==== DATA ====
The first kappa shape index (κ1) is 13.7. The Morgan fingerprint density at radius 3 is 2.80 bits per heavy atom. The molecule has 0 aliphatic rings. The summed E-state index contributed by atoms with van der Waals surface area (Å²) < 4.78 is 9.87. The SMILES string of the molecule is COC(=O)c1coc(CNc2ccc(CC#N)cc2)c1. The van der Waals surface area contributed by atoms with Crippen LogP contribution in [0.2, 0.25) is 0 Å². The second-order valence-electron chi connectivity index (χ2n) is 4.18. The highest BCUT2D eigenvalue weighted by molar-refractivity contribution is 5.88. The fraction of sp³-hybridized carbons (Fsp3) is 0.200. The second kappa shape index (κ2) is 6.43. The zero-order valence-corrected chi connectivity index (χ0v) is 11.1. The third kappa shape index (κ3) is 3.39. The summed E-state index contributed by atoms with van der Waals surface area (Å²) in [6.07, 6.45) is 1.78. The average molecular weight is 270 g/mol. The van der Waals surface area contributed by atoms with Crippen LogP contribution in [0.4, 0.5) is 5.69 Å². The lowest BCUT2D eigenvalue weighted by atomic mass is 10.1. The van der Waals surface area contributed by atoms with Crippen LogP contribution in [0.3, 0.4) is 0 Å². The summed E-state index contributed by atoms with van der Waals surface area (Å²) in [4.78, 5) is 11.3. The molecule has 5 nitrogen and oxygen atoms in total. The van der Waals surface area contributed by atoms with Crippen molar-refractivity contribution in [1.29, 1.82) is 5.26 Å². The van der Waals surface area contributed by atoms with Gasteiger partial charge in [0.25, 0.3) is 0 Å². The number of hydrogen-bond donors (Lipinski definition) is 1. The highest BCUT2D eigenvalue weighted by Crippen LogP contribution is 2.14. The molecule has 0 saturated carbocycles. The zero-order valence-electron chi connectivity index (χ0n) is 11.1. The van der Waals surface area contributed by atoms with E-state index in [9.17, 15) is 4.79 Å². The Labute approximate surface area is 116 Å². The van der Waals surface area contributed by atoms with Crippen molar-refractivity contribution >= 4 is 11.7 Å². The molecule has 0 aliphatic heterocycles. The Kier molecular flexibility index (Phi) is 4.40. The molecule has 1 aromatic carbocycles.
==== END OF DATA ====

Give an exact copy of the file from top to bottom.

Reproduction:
The first kappa shape index (κ1) is 13.7. The Morgan fingerprint density at radius 3 is 2.80 bits per heavy atom. The molecule has 0 aliphatic rings. The summed E-state index contributed by atoms with van der Waals surface area (Å²) < 4.78 is 9.87. The SMILES string of the molecule is COC(=O)c1coc(CNc2ccc(CC#N)cc2)c1. The van der Waals surface area contributed by atoms with Crippen LogP contribution in [0.2, 0.25) is 0 Å². The second-order valence-electron chi connectivity index (χ2n) is 4.18. The highest BCUT2D eigenvalue weighted by molar-refractivity contribution is 5.88. The fraction of sp³-hybridized carbons (Fsp3) is 0.200. The second kappa shape index (κ2) is 6.43. The zero-order valence-corrected chi connectivity index (χ0v) is 11.1. The third kappa shape index (κ3) is 3.39. The summed E-state index contributed by atoms with van der Waals surface area (Å²) in [6.07, 6.45) is 1.78. The average molecular weight is 270 g/mol. The van der Waals surface area contributed by atoms with Crippen LogP contribution in [0.4, 0.5) is 5.69 Å². The lowest BCUT2D eigenvalue weighted by atomic mass is 10.1. The van der Waals surface area contributed by atoms with Crippen LogP contribution in [0.3, 0.4) is 0 Å². The summed E-state index contributed by atoms with van der Waals surface area (Å²) in [4.78, 5) is 11.3. The molecule has 5 nitrogen and oxygen atoms in total. The van der Waals surface area contributed by atoms with Crippen molar-refractivity contribution in [1.29, 1.82) is 5.26 Å². The van der Waals surface area contributed by atoms with Gasteiger partial charge in [0.25, 0.3) is 0 Å². The number of hydrogen-bond donors (Lipinski definition) is 1. The highest BCUT2D eigenvalue weighted by Crippen LogP contribution is 2.14. The molecule has 0 saturated carbocycles. The zero-order valence-electron chi connectivity index (χ0n) is 11.1. The van der Waals surface area contributed by atoms with E-state index in [9.17, 15) is 4.79 Å². The Labute approximate surface area is 116 Å². The van der Waals surface area contributed by atoms with Crippen molar-refractivity contribution >= 4 is 11.7 Å². The molecule has 0 aliphatic heterocycles. The Kier molecular flexibility index (Phi) is 4.40. The molecule has 1 aromatic carbocycles.